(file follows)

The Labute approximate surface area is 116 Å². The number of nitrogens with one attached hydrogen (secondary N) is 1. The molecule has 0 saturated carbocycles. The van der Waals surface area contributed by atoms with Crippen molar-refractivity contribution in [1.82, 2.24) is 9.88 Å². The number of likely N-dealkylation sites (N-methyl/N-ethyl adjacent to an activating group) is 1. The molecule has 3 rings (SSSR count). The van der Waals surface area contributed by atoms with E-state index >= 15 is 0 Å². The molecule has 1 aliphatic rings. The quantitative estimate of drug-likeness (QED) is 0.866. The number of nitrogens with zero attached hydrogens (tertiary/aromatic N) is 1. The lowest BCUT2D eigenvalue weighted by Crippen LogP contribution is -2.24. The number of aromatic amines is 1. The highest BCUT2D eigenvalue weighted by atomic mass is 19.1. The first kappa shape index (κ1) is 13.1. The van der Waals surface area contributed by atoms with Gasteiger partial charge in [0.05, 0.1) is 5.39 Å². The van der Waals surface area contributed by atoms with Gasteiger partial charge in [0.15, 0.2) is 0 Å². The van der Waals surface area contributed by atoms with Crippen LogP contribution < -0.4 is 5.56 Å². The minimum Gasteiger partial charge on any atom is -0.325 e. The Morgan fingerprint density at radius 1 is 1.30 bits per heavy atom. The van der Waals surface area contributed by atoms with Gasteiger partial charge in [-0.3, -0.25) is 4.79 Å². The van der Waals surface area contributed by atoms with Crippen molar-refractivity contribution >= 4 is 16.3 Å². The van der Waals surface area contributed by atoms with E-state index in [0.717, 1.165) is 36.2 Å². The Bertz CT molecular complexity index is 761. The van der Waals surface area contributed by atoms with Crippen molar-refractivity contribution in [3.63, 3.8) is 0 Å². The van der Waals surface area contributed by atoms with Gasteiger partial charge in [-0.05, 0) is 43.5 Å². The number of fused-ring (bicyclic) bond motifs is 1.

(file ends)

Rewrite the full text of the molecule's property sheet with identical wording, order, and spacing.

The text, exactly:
The Labute approximate surface area is 116 Å². The number of nitrogens with one attached hydrogen (secondary N) is 1. The molecule has 0 saturated carbocycles. The van der Waals surface area contributed by atoms with Crippen molar-refractivity contribution in [1.82, 2.24) is 9.88 Å². The number of likely N-dealkylation sites (N-methyl/N-ethyl adjacent to an activating group) is 1. The molecule has 3 rings (SSSR count). The van der Waals surface area contributed by atoms with E-state index >= 15 is 0 Å². The molecule has 1 aliphatic rings. The quantitative estimate of drug-likeness (QED) is 0.866. The number of nitrogens with zero attached hydrogens (tertiary/aromatic N) is 1. The lowest BCUT2D eigenvalue weighted by Crippen LogP contribution is -2.24. The number of aromatic amines is 1. The highest BCUT2D eigenvalue weighted by atomic mass is 19.1. The first kappa shape index (κ1) is 13.1. The van der Waals surface area contributed by atoms with Gasteiger partial charge in [0.05, 0.1) is 5.39 Å². The van der Waals surface area contributed by atoms with Gasteiger partial charge in [0.15, 0.2) is 0 Å². The van der Waals surface area contributed by atoms with Crippen LogP contribution < -0.4 is 5.56 Å². The minimum Gasteiger partial charge on any atom is -0.325 e. The Morgan fingerprint density at radius 1 is 1.30 bits per heavy atom. The van der Waals surface area contributed by atoms with Gasteiger partial charge in [-0.3, -0.25) is 4.79 Å². The van der Waals surface area contributed by atoms with Crippen molar-refractivity contribution >= 4 is 16.3 Å². The van der Waals surface area contributed by atoms with E-state index in [0.717, 1.165) is 36.2 Å². The Bertz CT molecular complexity index is 761. The van der Waals surface area contributed by atoms with Crippen molar-refractivity contribution in [3.63, 3.8) is 0 Å². The van der Waals surface area contributed by atoms with Gasteiger partial charge in [-0.05, 0) is 43.5 Å². The number of fused-ring (bicyclic) bond motifs is 1.